The Gambia recently passed a national law banning FGC; their neighbors in Senegal have had a similar law in place since 1999. With the intent of learning from the Senegalese experience with female genital cutting (FGC) and the law, as well as with grassroots strategies to reinforce the abandonment movement, UNFPA and UNICEF Gambia organized a study tour from April 27 to May 4 with their Senegalese partners across the government and NGO community. Tostan happily hosted this Gambian delegation at the Tostan Training Center (TTC) and in our partner community, Keur Simbara.  

The objectives of this week-long tour were focused on exchange and shared experiences, especially in relation to social mobilization activities. The delegates gained context from legislative experts about the process that led to the legal FGC ban in Senegal, but also from key actors on the ground who have been able to engage religious leaders and scholars in efforts to abandon FGC. As an important look to the future, they also discussed next steps, such as creating and implementing an effective monitoring and evaluation system to track the number of communities who choose to abandon FGC—and therefore to determine how much progress still needs to be made.

As FGC is firmly rooted in long-held social norms and attitudes, there can be many challenges when addressing this harmful practice. For example, despite a law being passed in both Senegal and The Gambia, application of the law can be slow—in Senegal there are only eleven reported cases, even though many more girls than this have been cut. Likewise, many families choose to evade the law and continue cutting their girls by crossing to the nearest country where FGC is still legal. FGC is not adequately and universally integrated in policies, programs and institutions, so efforts and communication around the subject can be disjointed. Even when programs that address FGC in a respectful and holistic way—such as Tostan’s Community Empowerment Program (CEP)—are well-received and requested in new regions, there is not always sufficient funding to support expansion. There is also a “culture of silence” in most communities regarding this taboo tradition, so open dialogue is often subdued, therefore inhibiting rapid social change.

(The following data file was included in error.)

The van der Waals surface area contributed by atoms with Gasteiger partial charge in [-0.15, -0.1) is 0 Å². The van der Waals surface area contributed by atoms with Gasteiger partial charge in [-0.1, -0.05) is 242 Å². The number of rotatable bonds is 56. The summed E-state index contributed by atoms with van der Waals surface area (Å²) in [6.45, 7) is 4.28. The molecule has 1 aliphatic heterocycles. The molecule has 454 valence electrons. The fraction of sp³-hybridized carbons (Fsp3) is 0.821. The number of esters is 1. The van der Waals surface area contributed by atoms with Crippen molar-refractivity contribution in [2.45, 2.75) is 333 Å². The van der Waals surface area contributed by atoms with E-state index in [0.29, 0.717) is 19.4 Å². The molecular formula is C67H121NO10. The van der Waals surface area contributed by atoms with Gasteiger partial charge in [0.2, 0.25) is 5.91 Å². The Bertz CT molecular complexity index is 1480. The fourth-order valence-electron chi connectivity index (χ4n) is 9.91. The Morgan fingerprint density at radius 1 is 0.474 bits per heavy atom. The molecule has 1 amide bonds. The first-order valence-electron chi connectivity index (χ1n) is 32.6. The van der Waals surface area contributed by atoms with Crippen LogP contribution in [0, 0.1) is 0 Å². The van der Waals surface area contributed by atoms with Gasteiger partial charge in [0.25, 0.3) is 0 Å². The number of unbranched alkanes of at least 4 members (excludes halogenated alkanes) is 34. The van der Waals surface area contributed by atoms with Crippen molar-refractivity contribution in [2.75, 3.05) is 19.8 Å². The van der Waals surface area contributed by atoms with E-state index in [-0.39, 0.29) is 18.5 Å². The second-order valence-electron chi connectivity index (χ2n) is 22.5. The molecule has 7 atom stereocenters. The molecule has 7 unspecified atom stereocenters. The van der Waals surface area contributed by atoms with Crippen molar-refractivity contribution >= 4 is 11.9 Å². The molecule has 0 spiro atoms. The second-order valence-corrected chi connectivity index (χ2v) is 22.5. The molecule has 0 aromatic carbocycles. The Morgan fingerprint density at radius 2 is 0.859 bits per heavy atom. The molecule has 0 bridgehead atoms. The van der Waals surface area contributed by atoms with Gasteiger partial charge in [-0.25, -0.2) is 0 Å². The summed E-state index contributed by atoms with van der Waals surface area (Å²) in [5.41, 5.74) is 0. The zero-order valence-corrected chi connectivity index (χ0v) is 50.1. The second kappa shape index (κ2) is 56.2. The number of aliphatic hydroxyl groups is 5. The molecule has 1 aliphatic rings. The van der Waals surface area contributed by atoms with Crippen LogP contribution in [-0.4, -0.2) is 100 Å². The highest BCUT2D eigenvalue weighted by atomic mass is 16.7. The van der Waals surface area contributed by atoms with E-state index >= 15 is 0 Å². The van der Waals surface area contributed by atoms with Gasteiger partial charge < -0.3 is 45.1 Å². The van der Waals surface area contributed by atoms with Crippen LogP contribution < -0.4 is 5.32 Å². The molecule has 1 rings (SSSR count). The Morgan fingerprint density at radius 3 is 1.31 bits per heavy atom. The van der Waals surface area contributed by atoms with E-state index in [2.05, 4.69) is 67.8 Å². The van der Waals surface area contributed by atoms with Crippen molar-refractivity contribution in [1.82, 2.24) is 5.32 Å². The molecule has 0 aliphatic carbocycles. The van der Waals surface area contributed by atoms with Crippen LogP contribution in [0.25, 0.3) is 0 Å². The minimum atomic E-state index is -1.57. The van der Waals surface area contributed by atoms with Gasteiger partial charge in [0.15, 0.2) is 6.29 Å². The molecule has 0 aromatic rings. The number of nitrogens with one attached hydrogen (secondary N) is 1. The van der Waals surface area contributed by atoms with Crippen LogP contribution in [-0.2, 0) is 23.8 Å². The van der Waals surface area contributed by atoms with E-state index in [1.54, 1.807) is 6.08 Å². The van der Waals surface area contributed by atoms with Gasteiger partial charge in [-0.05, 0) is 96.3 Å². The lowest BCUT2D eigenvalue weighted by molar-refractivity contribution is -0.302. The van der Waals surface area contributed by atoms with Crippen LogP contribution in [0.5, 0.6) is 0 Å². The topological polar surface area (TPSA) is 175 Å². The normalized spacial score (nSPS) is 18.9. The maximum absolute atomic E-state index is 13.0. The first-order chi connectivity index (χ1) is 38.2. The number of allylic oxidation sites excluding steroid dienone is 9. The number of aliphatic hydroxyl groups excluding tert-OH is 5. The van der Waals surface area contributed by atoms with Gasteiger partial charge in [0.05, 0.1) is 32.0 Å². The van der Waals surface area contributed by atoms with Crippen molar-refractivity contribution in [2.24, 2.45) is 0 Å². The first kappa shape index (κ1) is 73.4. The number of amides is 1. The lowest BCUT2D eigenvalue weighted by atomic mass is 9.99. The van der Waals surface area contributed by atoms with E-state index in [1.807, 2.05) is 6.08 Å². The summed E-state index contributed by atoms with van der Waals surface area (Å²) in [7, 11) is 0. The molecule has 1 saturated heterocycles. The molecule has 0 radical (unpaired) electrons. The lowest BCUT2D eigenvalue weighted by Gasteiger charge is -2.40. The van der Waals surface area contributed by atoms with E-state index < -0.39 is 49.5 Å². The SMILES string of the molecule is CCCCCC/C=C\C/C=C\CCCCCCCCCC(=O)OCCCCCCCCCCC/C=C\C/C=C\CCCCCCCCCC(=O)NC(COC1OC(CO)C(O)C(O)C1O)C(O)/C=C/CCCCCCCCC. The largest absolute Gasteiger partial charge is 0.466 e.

Challenges aside, the delegates found many possible solutions for the successful abandonment of FGC in West Africa (and beyond). For example, in Senegal, FGC prevalence rates are much higher among certain ethnic groups in particular regions, including those that border The Gambia, so targeting these areas with awareness raising campaigns and radio shows that introduce discussions around FGC can be highly effective. Building partnerships across sectors—various government ministries, religious leaders, health professionals, local authorities, ex-cutters, youth—can foster stronger advocacy, reproductive health knowledge, and enforcement of the law. By translating the law and other resources into local languages, a larger portion of the population will be aware of and be able to discuss FGC in a national context. Involving men—the principle decision-makers in most households—and organizing cross-border activities will be key in increasing momentum as FGC abandonment in The Gambia advances.

During their time at the TTC, the visiting delegation participated in a mock session of the CEP. The session discussed the different forms of violence and ways to resolve violent situations, all the while highlighting the importance of traditional means of expression—poetry, song, dance, skits—as ways to address sensitive topics. The delegation came to the conclusion that it would be useful for members of their partner institutions to attend a TTC training to hone their skills in community empowerment and awareness-raising in an effort to improve their respective FGC campaigns and programs.

While the criminalization of FGC is not an all-encompassing solution to the problems posed by high FGC rates, it can contribute to the ultimate abandonment of this harmful practice. This cross-national learning experience between The Gambia and Senegal is a promising symbol of collaboration and steadfast commitment to improving the lives of girls, future mothers, and entire communities now and in the future.


With contributions from Edrisa Keita, Assistant National Coordinator of Tostan Gambia